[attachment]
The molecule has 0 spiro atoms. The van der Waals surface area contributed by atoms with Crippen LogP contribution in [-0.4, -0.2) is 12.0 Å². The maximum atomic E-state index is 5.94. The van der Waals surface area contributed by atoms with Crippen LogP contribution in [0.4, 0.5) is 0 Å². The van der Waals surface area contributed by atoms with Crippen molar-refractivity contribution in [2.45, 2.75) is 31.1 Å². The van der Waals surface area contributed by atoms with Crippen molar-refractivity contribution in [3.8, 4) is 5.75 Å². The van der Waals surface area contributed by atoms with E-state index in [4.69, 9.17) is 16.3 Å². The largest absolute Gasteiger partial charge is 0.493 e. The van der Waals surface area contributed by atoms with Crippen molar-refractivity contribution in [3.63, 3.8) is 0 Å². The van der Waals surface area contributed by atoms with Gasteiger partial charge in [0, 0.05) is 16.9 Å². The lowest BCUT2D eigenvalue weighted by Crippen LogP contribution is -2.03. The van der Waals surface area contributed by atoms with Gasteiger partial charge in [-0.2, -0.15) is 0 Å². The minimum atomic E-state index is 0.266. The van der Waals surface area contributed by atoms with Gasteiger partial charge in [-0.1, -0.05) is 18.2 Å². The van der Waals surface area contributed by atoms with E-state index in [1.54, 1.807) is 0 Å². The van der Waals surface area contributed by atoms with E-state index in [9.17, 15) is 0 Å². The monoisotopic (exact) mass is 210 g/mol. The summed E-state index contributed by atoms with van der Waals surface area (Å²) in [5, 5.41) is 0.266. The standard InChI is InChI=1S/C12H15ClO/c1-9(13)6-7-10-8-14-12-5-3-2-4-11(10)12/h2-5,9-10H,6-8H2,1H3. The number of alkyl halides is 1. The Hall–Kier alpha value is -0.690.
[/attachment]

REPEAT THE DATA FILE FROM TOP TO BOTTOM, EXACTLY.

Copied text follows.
The molecule has 0 spiro atoms. The van der Waals surface area contributed by atoms with Crippen LogP contribution in [-0.4, -0.2) is 12.0 Å². The maximum atomic E-state index is 5.94. The van der Waals surface area contributed by atoms with Crippen LogP contribution in [0.4, 0.5) is 0 Å². The van der Waals surface area contributed by atoms with Crippen molar-refractivity contribution in [2.45, 2.75) is 31.1 Å². The van der Waals surface area contributed by atoms with Crippen molar-refractivity contribution in [3.8, 4) is 5.75 Å². The van der Waals surface area contributed by atoms with E-state index in [4.69, 9.17) is 16.3 Å². The largest absolute Gasteiger partial charge is 0.493 e. The van der Waals surface area contributed by atoms with Crippen molar-refractivity contribution in [3.63, 3.8) is 0 Å². The van der Waals surface area contributed by atoms with Gasteiger partial charge in [0, 0.05) is 16.9 Å². The lowest BCUT2D eigenvalue weighted by Crippen LogP contribution is -2.03. The van der Waals surface area contributed by atoms with Gasteiger partial charge in [-0.2, -0.15) is 0 Å². The minimum atomic E-state index is 0.266. The van der Waals surface area contributed by atoms with Gasteiger partial charge in [-0.1, -0.05) is 18.2 Å². The van der Waals surface area contributed by atoms with E-state index in [1.54, 1.807) is 0 Å². The van der Waals surface area contributed by atoms with E-state index in [9.17, 15) is 0 Å². The monoisotopic (exact) mass is 210 g/mol. The summed E-state index contributed by atoms with van der Waals surface area (Å²) in [5, 5.41) is 0.266. The standard InChI is InChI=1S/C12H15ClO/c1-9(13)6-7-10-8-14-12-5-3-2-4-11(10)12/h2-5,9-10H,6-8H2,1H3. The number of alkyl halides is 1. The Hall–Kier alpha value is -0.690.